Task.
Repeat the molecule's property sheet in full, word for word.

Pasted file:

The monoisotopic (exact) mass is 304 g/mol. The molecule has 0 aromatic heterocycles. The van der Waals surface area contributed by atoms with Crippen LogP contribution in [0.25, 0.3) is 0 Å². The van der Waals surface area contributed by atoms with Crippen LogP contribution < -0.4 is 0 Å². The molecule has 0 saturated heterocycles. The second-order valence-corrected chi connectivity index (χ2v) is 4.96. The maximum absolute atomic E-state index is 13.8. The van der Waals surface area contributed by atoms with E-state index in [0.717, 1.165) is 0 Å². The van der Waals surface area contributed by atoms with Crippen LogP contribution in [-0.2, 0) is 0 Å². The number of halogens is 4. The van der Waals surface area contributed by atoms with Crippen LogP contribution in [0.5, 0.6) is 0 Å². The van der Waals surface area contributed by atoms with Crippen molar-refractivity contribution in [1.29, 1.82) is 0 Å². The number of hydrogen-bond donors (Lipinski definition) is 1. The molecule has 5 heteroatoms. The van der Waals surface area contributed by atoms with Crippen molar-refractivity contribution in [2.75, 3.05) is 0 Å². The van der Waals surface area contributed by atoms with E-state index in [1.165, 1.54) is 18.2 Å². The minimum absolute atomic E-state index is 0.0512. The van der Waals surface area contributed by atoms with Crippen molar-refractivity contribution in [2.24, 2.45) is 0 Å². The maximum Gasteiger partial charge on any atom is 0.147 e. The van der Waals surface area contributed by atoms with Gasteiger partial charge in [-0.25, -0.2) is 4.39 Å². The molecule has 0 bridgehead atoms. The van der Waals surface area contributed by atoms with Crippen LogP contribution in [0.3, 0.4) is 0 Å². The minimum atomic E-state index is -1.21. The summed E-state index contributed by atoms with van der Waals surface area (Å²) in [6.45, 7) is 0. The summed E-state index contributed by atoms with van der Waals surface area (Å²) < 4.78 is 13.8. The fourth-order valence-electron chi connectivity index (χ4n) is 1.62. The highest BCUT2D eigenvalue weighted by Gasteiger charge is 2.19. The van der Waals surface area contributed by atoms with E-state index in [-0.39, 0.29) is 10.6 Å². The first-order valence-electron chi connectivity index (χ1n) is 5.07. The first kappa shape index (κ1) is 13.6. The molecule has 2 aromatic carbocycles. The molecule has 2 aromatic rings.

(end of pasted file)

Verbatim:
The monoisotopic (exact) mass is 304 g/mol. The molecule has 0 aromatic heterocycles. The van der Waals surface area contributed by atoms with Crippen LogP contribution in [0.25, 0.3) is 0 Å². The van der Waals surface area contributed by atoms with Crippen LogP contribution < -0.4 is 0 Å². The molecule has 0 saturated heterocycles. The second-order valence-corrected chi connectivity index (χ2v) is 4.96. The maximum absolute atomic E-state index is 13.8. The van der Waals surface area contributed by atoms with E-state index in [0.717, 1.165) is 0 Å². The van der Waals surface area contributed by atoms with Crippen LogP contribution in [-0.2, 0) is 0 Å². The number of halogens is 4. The van der Waals surface area contributed by atoms with Crippen LogP contribution in [0.5, 0.6) is 0 Å². The van der Waals surface area contributed by atoms with Crippen molar-refractivity contribution in [1.29, 1.82) is 0 Å². The number of hydrogen-bond donors (Lipinski definition) is 1. The molecule has 5 heteroatoms. The van der Waals surface area contributed by atoms with Crippen molar-refractivity contribution in [2.75, 3.05) is 0 Å². The van der Waals surface area contributed by atoms with E-state index in [1.165, 1.54) is 18.2 Å². The minimum absolute atomic E-state index is 0.0512. The van der Waals surface area contributed by atoms with Crippen molar-refractivity contribution in [2.24, 2.45) is 0 Å². The maximum Gasteiger partial charge on any atom is 0.147 e. The van der Waals surface area contributed by atoms with Gasteiger partial charge in [-0.25, -0.2) is 4.39 Å². The molecule has 0 bridgehead atoms. The van der Waals surface area contributed by atoms with Crippen LogP contribution in [0.3, 0.4) is 0 Å². The minimum atomic E-state index is -1.21. The summed E-state index contributed by atoms with van der Waals surface area (Å²) in [6.45, 7) is 0. The summed E-state index contributed by atoms with van der Waals surface area (Å²) < 4.78 is 13.8. The fourth-order valence-electron chi connectivity index (χ4n) is 1.62. The highest BCUT2D eigenvalue weighted by Gasteiger charge is 2.19. The van der Waals surface area contributed by atoms with E-state index in [-0.39, 0.29) is 10.6 Å². The first-order valence-electron chi connectivity index (χ1n) is 5.07. The first kappa shape index (κ1) is 13.6. The molecule has 2 aromatic carbocycles. The molecule has 2 aromatic rings.